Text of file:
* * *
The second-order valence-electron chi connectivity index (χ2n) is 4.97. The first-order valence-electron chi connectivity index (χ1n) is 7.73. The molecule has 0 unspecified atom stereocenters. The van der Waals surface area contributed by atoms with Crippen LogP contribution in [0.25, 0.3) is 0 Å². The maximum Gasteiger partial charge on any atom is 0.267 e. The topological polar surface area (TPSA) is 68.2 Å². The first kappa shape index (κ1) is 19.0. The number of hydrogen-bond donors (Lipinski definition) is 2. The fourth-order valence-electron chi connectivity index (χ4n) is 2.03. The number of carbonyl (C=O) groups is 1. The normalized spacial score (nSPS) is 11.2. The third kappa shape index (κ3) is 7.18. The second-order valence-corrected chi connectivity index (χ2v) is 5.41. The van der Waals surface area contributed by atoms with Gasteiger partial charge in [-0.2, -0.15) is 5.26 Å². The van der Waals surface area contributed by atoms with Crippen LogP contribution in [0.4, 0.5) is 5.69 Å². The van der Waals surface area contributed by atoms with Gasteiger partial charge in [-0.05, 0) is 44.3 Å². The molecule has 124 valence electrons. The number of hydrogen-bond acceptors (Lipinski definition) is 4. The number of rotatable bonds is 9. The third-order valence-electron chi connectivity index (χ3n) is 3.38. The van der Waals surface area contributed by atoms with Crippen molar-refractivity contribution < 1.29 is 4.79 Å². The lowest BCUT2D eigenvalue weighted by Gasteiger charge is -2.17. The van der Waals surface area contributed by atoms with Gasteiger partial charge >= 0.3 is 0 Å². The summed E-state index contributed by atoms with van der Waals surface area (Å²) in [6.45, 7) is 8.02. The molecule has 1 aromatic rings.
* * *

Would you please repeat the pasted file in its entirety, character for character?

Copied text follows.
The second-order valence-electron chi connectivity index (χ2n) is 4.97. The first-order valence-electron chi connectivity index (χ1n) is 7.73. The molecule has 0 unspecified atom stereocenters. The van der Waals surface area contributed by atoms with Crippen LogP contribution in [0.25, 0.3) is 0 Å². The maximum Gasteiger partial charge on any atom is 0.267 e. The topological polar surface area (TPSA) is 68.2 Å². The first kappa shape index (κ1) is 19.0. The number of hydrogen-bond donors (Lipinski definition) is 2. The fourth-order valence-electron chi connectivity index (χ4n) is 2.03. The number of carbonyl (C=O) groups is 1. The normalized spacial score (nSPS) is 11.2. The third kappa shape index (κ3) is 7.18. The second-order valence-corrected chi connectivity index (χ2v) is 5.41. The van der Waals surface area contributed by atoms with Gasteiger partial charge in [-0.2, -0.15) is 5.26 Å². The van der Waals surface area contributed by atoms with Crippen LogP contribution in [0.4, 0.5) is 5.69 Å². The van der Waals surface area contributed by atoms with Gasteiger partial charge in [-0.05, 0) is 44.3 Å². The molecule has 124 valence electrons. The number of hydrogen-bond acceptors (Lipinski definition) is 4. The number of rotatable bonds is 9. The third-order valence-electron chi connectivity index (χ3n) is 3.38. The van der Waals surface area contributed by atoms with Crippen molar-refractivity contribution < 1.29 is 4.79 Å². The lowest BCUT2D eigenvalue weighted by Gasteiger charge is -2.17. The van der Waals surface area contributed by atoms with Gasteiger partial charge >= 0.3 is 0 Å². The summed E-state index contributed by atoms with van der Waals surface area (Å²) in [6.45, 7) is 8.02. The molecule has 1 aromatic rings.